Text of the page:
Yellow-headed Blackbird Snagging Midges Out Of The Air

Tis the season for midges in northern Utah.


midges 0624 ron dudley

This time of year the concentrations of midges in the air in our marshes can be mind-blowing. Here we see clouds of them, often called “midge tornadoes”, alongside the road at Bear River MBR. They concentrate in these visible vertical columns but they’re really everywhere in the air and on the vegetation and most everything else. There were so many of them on this day that I couldn’t even get my camera to focus and everything looks slightly soft through the hordes of insects. Since I have to shoot with my window down there are times when I can barely see the color of the headliner in my pickup for all the midges crawling all over it. When one gets in your eye they can put you out of commission as a photographer (and driver) for some time.

The good news is that they don’t bite and they provide a sumptuous bounty for many of our birds near the Great Salt Lake.



yellow-headed blackbird 5946 ron dudley

1/4000, f/7.1, ISO 500, Canon 7D Mark II, Canon EF 500mm f/4L IS II USM, not baited, set up or called in

Yellow-headed Blackbirds take advantage of the food source using an interesting and energy-efficient technique. They simply perch on the cattails or phragmites and wait for one of the midges to get close enough to its head so that the bird can easily snag the insect out of the air with very little effort. I photographed this one five days ago at Bear River with its eye on the (out of focus) midge at lower right.

I often try to time my shots to catch the actual snagging process but it isn’t easy because it’s very quick and difficult to anticipate since I often can’t see the midge through my lens.



yellow-headed blackbird 5930 ron dudley

1/2500, f/7.1, ISO 800, Canon 7D Mark II, Canon EF 500mm f/4L IS II USM + 1.4 tc, not baited, set up or called in

I was a split-second late with this one but we can see the midge in the bird’s mouth.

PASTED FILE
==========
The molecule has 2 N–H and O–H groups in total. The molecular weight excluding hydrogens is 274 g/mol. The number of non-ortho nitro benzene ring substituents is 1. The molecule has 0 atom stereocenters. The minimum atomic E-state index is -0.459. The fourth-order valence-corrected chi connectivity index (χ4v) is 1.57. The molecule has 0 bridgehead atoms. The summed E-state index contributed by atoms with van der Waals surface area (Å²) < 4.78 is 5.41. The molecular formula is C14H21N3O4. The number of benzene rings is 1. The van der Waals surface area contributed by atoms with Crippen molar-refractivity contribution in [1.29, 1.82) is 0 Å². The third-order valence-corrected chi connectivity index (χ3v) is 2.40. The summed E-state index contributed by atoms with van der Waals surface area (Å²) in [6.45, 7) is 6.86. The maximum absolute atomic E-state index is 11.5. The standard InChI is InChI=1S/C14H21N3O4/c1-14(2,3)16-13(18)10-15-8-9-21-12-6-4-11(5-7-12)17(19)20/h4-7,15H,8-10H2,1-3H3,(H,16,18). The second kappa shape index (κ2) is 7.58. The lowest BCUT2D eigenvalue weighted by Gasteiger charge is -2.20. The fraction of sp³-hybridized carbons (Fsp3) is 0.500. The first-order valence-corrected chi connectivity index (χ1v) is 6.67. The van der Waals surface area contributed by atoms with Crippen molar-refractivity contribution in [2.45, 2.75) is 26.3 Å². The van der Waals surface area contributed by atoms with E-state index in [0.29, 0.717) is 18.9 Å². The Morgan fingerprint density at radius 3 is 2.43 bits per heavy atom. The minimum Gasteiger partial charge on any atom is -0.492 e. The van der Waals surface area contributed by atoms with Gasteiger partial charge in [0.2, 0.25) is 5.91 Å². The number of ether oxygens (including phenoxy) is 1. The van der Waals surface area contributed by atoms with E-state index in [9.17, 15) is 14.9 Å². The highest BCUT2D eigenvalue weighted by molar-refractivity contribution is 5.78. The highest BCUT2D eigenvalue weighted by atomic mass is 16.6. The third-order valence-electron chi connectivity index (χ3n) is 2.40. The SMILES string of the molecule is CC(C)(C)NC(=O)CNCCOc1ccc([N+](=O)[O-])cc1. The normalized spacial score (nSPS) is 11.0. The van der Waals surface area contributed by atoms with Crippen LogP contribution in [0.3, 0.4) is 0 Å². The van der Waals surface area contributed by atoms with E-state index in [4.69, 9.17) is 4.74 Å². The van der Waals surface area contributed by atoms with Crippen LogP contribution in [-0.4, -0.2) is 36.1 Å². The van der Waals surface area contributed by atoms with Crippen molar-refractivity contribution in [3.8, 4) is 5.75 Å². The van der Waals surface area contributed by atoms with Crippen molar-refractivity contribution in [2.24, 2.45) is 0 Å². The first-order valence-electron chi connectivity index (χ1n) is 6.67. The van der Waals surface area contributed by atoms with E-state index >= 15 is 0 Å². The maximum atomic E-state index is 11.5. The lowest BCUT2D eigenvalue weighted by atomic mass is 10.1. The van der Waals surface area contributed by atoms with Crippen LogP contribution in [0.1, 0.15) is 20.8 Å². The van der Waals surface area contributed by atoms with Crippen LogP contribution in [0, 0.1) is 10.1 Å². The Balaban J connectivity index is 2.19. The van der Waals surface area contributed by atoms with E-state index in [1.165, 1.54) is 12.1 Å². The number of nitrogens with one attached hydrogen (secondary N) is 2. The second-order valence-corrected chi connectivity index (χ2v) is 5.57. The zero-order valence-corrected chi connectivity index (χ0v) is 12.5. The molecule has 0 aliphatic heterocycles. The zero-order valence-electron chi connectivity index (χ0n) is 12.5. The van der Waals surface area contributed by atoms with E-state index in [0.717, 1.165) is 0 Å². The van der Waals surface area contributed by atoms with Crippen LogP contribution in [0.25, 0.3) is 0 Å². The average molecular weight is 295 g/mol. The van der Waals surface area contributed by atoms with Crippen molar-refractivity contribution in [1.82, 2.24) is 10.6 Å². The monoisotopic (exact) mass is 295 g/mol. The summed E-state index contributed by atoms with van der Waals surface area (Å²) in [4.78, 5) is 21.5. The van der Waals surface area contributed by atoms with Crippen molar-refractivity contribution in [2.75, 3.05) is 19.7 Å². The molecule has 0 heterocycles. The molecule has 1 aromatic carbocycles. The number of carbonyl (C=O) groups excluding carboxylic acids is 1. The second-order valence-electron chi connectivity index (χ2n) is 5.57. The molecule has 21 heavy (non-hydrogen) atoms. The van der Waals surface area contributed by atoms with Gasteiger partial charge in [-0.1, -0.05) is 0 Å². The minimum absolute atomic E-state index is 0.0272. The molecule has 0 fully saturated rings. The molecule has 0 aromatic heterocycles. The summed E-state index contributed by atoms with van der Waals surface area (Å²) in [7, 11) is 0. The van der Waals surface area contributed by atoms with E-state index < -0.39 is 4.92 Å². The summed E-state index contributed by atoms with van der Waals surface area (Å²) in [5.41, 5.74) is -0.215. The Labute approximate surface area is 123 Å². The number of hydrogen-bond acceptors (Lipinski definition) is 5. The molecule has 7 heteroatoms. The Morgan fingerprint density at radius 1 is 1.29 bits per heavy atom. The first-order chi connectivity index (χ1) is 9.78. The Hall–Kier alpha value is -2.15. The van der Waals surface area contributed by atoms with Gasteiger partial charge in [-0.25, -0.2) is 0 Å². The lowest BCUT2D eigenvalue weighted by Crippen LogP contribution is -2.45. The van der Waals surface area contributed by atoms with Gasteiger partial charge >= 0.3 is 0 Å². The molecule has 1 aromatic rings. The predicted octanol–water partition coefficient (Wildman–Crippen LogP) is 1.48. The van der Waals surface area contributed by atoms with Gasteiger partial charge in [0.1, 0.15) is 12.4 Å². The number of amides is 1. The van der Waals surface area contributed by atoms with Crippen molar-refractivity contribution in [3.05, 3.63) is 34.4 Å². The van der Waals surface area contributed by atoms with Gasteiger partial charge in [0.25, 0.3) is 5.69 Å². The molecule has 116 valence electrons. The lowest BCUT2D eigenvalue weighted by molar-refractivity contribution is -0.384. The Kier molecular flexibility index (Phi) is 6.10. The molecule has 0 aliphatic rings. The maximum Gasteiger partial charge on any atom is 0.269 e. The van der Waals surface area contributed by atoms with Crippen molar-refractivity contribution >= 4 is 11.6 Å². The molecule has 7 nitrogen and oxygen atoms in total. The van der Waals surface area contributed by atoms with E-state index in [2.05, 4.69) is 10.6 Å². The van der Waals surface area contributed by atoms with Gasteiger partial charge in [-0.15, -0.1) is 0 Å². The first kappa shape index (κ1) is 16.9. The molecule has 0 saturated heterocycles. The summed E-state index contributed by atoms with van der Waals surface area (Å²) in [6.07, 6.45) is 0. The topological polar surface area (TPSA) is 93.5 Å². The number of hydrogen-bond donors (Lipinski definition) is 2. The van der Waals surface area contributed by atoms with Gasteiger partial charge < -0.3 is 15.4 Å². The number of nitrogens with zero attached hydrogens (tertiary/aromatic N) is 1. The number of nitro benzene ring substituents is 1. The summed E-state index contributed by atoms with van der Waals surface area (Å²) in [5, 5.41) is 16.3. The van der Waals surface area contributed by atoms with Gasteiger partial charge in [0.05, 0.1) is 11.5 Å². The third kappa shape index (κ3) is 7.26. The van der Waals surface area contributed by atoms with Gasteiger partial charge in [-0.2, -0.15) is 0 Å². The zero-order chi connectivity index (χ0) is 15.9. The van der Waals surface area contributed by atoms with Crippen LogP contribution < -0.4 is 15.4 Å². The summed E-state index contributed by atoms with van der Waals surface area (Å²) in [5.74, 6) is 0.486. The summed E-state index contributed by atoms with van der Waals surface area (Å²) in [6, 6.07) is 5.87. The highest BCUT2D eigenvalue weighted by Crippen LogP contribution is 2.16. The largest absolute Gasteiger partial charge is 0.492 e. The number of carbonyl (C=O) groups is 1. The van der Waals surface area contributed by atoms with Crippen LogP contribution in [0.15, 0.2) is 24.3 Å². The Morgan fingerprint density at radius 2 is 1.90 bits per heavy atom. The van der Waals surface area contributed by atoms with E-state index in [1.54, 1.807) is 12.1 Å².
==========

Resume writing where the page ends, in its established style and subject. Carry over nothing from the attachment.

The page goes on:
yellow-headed blackbird 5930 big crop ron dudley

A huge crop (4.5% of the original image) of the previous photo gives us a better look at the midge.

There are many species of midges and a few of them are blood-suckers, potentially spreading disease, but thankfully those around here are innocuous and a great food source for birds. To the uninitiated they resemble mosquitos and can be quite intimidating. First time visitors to Bear River MBR can often hardly wait to get off the auto tour loop and back to “civilization”.

And that’s ok with me. The less traffic on the loop road the better…



23 comments to Yellow-headed Blackbird Snagging Midges Out Of The Air

  • April Olson

    You forgot to mention that as you leave the bugs hitting the moving vehicle sound like rain hitting. When you arrive home you notice your vehicle is fuzzy with the dead bugs. The dead bugs really stick and are very hard to wash off.

  • I am so glad, speaking as well established bait, that your midges are not vampiric. And really appreciate the giant crop to reveal the Yellow-headed Blackbird’s breakfast.

  • Laura Culley

    I’m late to today’s post, but I’ve got to echo everybody else, plus add the ridiculously redundant OH WOW! I’ve been in those swarms and it’s NOT something I’d choose to do regularly–or even again! But as long as the birds eat them, I’m good. I’d guess swifts and swallows feast on them, too, catching them on the wing. Now THAT would be a near impossible shot, wouldn’t it? LOL!!